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Delegate Hodges Asks Health Department to Study Long Term Impact of Distance Learning

Delegate Keith Hodges, during Virginia’s Special General Assembly Session convened in August 2020, introduced legislation (HB 5095) requesting the Department of Health to develop criteria for assessing the long-term impact of distance learning on students and to collect, and make available, that data and information to help legislators, agencies and school divisions make informed decisions regarding in-person education versus virtual learning during the COVID-19 public health emergency.


“The children of our Commonwealth and the district I serve are our future,” Hodges said. “While I understand the health needs and tough decisions our school districts and school boards are having to make amid this COVID-19 crisis in real time, we must start looking to the future and what the long-term impacts will be on students.”


Among Hodges’ concerns include the disparity between students who have access to broadband and those who do not, students who have parents who continue to work full time during the pandemic and don’t have the same personal attention to their studies as others, the loss of socialization lessons from keeping students apart, and the mental health impact on young people.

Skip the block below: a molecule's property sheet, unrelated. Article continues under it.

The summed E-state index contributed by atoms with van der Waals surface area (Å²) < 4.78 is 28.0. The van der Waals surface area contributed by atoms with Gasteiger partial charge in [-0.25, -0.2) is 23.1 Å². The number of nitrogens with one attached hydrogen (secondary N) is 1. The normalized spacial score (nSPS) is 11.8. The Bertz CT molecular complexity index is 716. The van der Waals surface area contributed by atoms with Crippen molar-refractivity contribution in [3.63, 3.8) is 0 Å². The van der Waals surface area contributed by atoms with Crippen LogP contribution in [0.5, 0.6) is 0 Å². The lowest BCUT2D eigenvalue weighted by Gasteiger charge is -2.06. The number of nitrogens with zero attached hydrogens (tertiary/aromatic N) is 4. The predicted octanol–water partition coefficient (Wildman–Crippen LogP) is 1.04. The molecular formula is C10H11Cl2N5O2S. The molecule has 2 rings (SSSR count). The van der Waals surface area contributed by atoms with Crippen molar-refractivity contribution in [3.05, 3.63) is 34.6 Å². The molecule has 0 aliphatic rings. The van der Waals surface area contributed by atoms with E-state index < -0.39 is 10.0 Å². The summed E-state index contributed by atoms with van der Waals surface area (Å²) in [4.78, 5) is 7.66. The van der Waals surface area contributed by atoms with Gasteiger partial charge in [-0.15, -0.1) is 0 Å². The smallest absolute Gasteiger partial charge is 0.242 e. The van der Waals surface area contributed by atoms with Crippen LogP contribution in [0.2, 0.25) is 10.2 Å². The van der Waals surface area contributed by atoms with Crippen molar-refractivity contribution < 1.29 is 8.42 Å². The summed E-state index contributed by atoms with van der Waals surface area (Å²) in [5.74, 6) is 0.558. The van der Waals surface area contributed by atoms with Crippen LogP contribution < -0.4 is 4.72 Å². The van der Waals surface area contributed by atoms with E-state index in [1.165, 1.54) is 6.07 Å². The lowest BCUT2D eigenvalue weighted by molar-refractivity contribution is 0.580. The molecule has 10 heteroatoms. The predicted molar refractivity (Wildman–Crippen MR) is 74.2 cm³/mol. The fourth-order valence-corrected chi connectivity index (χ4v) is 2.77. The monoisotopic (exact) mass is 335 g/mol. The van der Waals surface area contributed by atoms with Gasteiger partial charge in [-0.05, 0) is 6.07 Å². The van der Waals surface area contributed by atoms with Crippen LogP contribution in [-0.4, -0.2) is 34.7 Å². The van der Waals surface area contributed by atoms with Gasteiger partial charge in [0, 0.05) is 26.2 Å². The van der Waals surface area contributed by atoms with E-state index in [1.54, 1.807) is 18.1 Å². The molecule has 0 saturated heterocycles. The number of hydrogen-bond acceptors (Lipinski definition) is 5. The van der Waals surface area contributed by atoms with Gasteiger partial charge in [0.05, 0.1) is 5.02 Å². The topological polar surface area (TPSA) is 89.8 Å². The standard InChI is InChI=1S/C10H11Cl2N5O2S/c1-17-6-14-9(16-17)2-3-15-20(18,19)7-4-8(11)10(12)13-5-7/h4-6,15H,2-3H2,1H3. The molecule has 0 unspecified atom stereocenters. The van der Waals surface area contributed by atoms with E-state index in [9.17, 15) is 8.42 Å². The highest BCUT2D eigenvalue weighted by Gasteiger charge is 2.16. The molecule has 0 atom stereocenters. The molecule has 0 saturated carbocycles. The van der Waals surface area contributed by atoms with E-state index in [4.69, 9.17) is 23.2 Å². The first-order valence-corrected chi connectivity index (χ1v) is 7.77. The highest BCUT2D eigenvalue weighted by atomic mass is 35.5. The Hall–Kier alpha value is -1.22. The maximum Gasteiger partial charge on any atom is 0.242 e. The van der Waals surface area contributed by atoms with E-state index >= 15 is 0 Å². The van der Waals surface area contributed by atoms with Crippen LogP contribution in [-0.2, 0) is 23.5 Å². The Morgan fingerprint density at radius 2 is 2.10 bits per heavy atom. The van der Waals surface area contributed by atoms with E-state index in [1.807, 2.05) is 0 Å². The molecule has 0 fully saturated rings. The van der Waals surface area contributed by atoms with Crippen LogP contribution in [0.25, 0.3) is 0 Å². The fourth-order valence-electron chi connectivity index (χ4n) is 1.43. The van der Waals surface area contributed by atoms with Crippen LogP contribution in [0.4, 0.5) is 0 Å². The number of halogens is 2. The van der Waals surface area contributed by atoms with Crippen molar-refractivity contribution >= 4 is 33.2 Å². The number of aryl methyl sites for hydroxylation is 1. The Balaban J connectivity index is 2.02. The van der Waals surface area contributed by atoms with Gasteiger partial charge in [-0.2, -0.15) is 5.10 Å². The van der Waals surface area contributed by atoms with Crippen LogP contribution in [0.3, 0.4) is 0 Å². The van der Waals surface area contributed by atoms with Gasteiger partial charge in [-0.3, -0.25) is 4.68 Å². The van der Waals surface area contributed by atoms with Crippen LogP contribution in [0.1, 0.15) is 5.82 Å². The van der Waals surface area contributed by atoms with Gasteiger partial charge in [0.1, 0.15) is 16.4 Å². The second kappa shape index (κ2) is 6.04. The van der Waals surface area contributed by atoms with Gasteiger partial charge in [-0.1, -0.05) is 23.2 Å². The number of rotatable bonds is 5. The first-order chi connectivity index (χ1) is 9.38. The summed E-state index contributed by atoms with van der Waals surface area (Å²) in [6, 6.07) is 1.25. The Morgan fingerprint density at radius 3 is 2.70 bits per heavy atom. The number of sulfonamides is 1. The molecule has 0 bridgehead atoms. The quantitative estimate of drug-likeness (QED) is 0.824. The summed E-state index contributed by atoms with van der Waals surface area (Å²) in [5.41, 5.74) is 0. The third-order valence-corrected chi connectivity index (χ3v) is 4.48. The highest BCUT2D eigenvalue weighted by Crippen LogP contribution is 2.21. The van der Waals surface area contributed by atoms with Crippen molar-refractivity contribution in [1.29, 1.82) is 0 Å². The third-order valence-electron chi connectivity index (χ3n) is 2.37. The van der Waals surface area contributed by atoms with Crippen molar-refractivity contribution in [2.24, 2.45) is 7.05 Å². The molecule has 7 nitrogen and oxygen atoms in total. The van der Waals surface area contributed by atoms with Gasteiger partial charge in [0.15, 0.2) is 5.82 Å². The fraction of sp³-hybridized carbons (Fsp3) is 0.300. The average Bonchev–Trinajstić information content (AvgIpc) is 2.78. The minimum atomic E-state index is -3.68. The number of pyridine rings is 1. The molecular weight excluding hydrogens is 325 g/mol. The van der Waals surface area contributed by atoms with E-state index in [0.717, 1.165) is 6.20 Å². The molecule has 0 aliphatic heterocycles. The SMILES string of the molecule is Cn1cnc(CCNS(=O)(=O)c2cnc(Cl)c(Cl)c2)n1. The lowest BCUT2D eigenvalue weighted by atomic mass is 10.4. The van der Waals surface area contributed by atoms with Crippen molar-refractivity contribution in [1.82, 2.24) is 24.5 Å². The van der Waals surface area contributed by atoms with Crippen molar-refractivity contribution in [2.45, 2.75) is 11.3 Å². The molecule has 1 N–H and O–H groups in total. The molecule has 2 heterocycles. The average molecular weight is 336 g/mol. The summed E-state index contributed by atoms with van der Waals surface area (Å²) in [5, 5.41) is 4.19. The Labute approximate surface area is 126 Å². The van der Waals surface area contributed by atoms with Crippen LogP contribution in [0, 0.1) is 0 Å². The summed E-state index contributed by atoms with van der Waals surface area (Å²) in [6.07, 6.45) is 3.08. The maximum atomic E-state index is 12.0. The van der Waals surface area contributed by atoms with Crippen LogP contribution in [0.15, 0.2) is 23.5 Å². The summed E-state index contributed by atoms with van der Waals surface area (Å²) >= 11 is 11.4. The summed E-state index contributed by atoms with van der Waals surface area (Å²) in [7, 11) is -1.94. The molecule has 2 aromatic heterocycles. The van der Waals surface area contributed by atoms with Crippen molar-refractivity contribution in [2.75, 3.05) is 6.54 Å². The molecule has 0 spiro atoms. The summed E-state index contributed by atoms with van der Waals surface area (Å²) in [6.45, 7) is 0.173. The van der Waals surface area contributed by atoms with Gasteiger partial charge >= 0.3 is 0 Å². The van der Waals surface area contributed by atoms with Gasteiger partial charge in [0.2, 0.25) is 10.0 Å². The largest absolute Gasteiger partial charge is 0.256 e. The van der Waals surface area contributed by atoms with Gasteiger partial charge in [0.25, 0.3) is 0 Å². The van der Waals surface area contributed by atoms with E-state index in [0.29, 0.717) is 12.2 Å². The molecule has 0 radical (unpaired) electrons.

Hodges’ bill specifically requests that the Department of Health work in cooperation with the Department of Education and representatives of the Virginia Chapter of the American Academy of Pediatrics and other appropriate stakeholders to develop specific criteria for assessing the long-term impact of distance learning on students.


“We would like to see the Department of Health complete its work and make such criteria available on a website maintained by the Department of Health by November 30 of this year,” Hodges said. “This will give the community access to this vital information in the same way that we are all given access to the impact of the virus itself.”


Hodges hopes that with this data every school board in the Commonwealth will consider the criteria for assessing the long-term impact of distance learning on students and the data and information collected will help support any future decisions made about when to open schools for in-person education during the COVID-19 public health emergency.

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